Such a solitary soul I am. I hold privacy in the highest regard, and don’t wish to be bothered by useless trivia that will take me off the task at hand. I require lengthy spaces of time of peace and quiet collecting my deepest thoughts like wooing fluttering butterflies inside a net.
     It would make better sense to hang a sign on the door: DO NOT DISTURB. WRITER IN RESIDENCE
     It would make even better sense to find a retreat cabin in the woods and write there. Actually, I have one situated in the furthest outpost of our land, and frequently I take up summer residence. People still walk the path to find me calling out unaware that I am there for a reason. It's hard for non-writers, or anyone not in the creative arts, to understand the way my mind functions and how I am ordering my daily life.

     The best remedy is to get up before the rest of the world and put my hands to the keyboard for a couple hours of quality writing while my mind is fresh and the words come forth easily like smoothing an exquisite piece of silk fabric between the fingertips in anticipation of a magnificent completed garment.

Thursday, April 3, 2014

Scissors snip away self-esteem

       No word. Nada. Not from friends, family, and yikes, not even my own husband.
     For two weeks I haven’t received any feedback, and I am getting a little freaky. What is going on? Have I changed that drastically?
     “Alright. Tell me. Just say it,” I query my husband.
     “I love asymmetrical artistically, and you know that, but this hairdo is not working for you. There. I’ve said it,” he replied.
     Ah ha. I get it. Here is the first truthful statement in days, and how I do appreciate my husband’s candor.
    I have been coming in contact with people and they are not giving me false praise, nor are they making up frivolous niceties. They simply are not saying anything I presume, rather than hurting my feelings. I can’t imagine what they are whispering behind my back. I won’t go there in my mind.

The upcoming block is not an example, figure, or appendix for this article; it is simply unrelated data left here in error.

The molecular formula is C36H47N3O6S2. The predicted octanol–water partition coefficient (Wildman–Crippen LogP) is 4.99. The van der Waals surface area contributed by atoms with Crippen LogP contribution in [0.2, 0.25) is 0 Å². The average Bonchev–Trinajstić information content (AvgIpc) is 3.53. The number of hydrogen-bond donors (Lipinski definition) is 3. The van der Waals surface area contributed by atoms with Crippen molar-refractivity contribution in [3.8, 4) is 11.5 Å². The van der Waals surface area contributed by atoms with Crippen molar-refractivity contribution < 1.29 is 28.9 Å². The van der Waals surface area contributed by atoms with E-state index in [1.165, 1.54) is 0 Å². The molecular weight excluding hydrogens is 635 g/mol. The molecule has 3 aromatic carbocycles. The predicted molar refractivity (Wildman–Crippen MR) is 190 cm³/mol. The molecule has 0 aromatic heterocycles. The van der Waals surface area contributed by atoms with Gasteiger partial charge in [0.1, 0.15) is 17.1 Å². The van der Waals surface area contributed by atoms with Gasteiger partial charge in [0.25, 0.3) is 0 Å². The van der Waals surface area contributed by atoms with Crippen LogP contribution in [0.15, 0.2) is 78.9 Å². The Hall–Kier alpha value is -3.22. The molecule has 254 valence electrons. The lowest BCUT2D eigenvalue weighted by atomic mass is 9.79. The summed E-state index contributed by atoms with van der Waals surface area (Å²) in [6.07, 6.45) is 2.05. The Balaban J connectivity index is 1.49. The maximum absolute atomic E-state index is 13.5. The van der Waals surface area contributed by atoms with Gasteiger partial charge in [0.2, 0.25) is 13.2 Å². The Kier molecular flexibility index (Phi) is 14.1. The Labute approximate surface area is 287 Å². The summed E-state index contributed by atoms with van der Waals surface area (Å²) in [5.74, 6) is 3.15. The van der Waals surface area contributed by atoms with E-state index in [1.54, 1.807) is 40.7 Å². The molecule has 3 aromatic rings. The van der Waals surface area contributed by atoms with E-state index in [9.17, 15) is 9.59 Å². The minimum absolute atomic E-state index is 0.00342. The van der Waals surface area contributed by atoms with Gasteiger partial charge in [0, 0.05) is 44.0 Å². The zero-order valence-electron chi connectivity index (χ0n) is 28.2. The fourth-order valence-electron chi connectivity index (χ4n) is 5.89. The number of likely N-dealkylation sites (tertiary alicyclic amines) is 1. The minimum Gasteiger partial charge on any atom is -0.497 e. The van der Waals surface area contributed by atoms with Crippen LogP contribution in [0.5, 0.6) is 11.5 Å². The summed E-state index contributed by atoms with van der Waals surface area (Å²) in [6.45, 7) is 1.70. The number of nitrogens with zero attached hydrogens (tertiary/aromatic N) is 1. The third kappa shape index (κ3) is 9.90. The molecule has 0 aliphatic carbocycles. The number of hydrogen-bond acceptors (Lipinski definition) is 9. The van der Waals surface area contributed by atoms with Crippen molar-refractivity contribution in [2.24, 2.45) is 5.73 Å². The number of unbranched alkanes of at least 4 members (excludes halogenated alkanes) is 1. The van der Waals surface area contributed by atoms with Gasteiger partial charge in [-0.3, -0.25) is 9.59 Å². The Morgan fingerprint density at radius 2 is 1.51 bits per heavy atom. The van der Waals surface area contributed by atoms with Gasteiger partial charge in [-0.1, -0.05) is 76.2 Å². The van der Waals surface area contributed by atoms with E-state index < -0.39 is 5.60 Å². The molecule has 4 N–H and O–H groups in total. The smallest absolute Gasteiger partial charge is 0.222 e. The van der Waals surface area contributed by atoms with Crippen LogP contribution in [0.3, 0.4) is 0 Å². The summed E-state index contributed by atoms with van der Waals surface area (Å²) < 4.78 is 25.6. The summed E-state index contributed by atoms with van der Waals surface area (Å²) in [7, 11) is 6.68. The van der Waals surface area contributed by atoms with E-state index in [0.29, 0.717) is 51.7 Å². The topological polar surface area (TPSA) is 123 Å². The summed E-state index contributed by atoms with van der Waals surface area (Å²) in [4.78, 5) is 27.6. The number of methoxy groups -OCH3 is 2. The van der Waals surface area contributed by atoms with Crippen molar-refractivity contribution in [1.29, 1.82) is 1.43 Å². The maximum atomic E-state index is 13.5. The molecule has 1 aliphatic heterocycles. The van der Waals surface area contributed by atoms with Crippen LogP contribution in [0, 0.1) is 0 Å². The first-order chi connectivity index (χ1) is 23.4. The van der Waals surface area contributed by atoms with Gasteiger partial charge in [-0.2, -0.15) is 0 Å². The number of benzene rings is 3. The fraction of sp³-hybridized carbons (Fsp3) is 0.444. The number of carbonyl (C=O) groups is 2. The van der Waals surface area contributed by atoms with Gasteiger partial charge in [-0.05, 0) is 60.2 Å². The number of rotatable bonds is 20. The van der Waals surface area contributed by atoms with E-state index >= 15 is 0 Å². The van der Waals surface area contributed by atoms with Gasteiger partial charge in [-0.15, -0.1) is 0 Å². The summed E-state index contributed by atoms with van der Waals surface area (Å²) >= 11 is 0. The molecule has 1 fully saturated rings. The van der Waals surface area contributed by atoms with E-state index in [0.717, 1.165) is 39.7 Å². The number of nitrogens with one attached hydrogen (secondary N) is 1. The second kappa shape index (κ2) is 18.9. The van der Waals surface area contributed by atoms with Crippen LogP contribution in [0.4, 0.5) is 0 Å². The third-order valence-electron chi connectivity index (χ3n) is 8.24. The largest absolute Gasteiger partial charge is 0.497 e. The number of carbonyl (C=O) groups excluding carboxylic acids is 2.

“So, what do you think of my new hairstyle?”
      Not once have I asked anyone his or her thoughts.
     I am beginning to have second thoughts about my radical haircut, and that is so unlike me. Believe me, it is a mega bad hair day personified!
     With a change in season I don’t give it a second thought letting my hairstylist re-do my locks. She has known me for a while, and she has formed opinions about my lifestyle. She envisions me as someone confident enough to pull-off a more daring “do.” It will be uneven with a brush over to one side, and way shorter on the other. Perfect.
     I tell her to go for it. She is competent, and I have full faith in her talent. I will work my way through learning how to manage a curling iron again,  a little more styling mousse on my fingertips and allowing for  precious extra minutes in the bathroom.
     Why, I have everything else under control, so why would hair be a problem?
     The outcome is not what I am expecting from the new hairstyle.
      When I leave the salon I am certain that I am going to have fun with a different look. For years I have kept my hair on the short side, but lately, I have let it stay naturally curly and a bit longer. But like anything else in a woman’s life, a little change once in a while tosses things up.
     I can’t wait for people to comment. That’s when I start having self-esteem issues about my appearance.
     Every day when I look into the mirror — and after awhile I get to the point where I can’t even glance at myself — I dislike my appearance and hope that I won’t have an important appointment that day.
     One night I wake up in a cold sweat dreaming of a time during childhood when I remembered my parents having an argument which was rare for them, and it was about my hair.
     When I was in third grade I had golden brown hair down my shoulders. It looked so beautiful around my face, but no one knew the hours it took of my mother’s brushing to keep out the tangles. Fine hair knots so easily, and I didn’t like to sit still long.